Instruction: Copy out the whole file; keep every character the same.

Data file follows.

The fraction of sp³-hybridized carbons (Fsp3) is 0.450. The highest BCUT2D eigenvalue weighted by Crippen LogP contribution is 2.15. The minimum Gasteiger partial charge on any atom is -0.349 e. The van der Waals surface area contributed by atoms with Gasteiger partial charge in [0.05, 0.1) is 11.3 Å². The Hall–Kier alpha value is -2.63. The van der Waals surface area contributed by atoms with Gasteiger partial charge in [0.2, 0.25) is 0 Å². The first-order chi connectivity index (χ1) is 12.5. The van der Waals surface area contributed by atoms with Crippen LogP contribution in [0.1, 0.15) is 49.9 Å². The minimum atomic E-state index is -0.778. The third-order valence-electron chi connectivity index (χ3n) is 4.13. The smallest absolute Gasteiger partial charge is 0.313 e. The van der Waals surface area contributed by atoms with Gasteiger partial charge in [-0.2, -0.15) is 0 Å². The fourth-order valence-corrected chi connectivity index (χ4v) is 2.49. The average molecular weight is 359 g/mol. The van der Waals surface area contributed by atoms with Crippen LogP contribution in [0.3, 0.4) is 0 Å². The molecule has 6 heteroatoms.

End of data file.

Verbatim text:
The fraction of sp³-hybridized carbons (Fsp3) is 0.450. The highest BCUT2D eigenvalue weighted by Crippen LogP contribution is 2.15. The minimum Gasteiger partial charge on any atom is -0.349 e. The van der Waals surface area contributed by atoms with Gasteiger partial charge in [0.05, 0.1) is 11.3 Å². The Hall–Kier alpha value is -2.63. The van der Waals surface area contributed by atoms with Gasteiger partial charge in [0.2, 0.25) is 0 Å². The first-order chi connectivity index (χ1) is 12.5. The van der Waals surface area contributed by atoms with Crippen LogP contribution in [0.1, 0.15) is 49.9 Å². The minimum atomic E-state index is -0.778. The third-order valence-electron chi connectivity index (χ3n) is 4.13. The smallest absolute Gasteiger partial charge is 0.313 e. The van der Waals surface area contributed by atoms with Gasteiger partial charge in [-0.2, -0.15) is 0 Å². The fourth-order valence-corrected chi connectivity index (χ4v) is 2.49. The average molecular weight is 359 g/mol. The van der Waals surface area contributed by atoms with Crippen LogP contribution in [0.3, 0.4) is 0 Å². The molecule has 6 heteroatoms.